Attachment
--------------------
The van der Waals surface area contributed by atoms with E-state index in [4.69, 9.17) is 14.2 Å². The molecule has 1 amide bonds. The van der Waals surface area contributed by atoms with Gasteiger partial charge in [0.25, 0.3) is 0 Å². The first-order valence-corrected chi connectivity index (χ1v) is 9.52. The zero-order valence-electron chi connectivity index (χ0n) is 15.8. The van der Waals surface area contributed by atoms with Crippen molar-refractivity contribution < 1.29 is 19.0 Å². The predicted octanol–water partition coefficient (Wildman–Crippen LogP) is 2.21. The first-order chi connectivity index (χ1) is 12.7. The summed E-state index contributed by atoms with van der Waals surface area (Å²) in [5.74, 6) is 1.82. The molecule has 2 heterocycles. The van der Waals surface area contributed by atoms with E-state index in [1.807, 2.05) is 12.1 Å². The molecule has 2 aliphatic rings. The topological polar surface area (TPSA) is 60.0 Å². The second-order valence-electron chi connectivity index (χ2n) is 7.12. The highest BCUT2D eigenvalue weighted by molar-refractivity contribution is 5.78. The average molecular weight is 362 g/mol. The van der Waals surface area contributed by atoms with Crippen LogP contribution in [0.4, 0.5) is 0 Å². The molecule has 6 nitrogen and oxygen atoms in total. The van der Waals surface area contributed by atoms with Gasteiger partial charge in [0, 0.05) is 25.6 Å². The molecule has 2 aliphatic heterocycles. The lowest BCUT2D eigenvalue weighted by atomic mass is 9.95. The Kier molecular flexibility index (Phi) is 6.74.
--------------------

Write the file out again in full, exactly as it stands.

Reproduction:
The van der Waals surface area contributed by atoms with E-state index in [4.69, 9.17) is 14.2 Å². The molecule has 1 amide bonds. The van der Waals surface area contributed by atoms with Gasteiger partial charge in [0.25, 0.3) is 0 Å². The first-order valence-corrected chi connectivity index (χ1v) is 9.52. The zero-order valence-electron chi connectivity index (χ0n) is 15.8. The van der Waals surface area contributed by atoms with Crippen molar-refractivity contribution < 1.29 is 19.0 Å². The predicted octanol–water partition coefficient (Wildman–Crippen LogP) is 2.21. The first-order chi connectivity index (χ1) is 12.7. The summed E-state index contributed by atoms with van der Waals surface area (Å²) in [5.74, 6) is 1.82. The molecule has 2 heterocycles. The van der Waals surface area contributed by atoms with E-state index in [1.807, 2.05) is 12.1 Å². The molecule has 2 aliphatic rings. The topological polar surface area (TPSA) is 60.0 Å². The second-order valence-electron chi connectivity index (χ2n) is 7.12. The highest BCUT2D eigenvalue weighted by molar-refractivity contribution is 5.78. The average molecular weight is 362 g/mol. The van der Waals surface area contributed by atoms with Crippen LogP contribution in [0.4, 0.5) is 0 Å². The molecule has 6 nitrogen and oxygen atoms in total. The van der Waals surface area contributed by atoms with Gasteiger partial charge in [0, 0.05) is 25.6 Å². The molecule has 2 aliphatic heterocycles. The lowest BCUT2D eigenvalue weighted by atomic mass is 9.95. The Kier molecular flexibility index (Phi) is 6.74.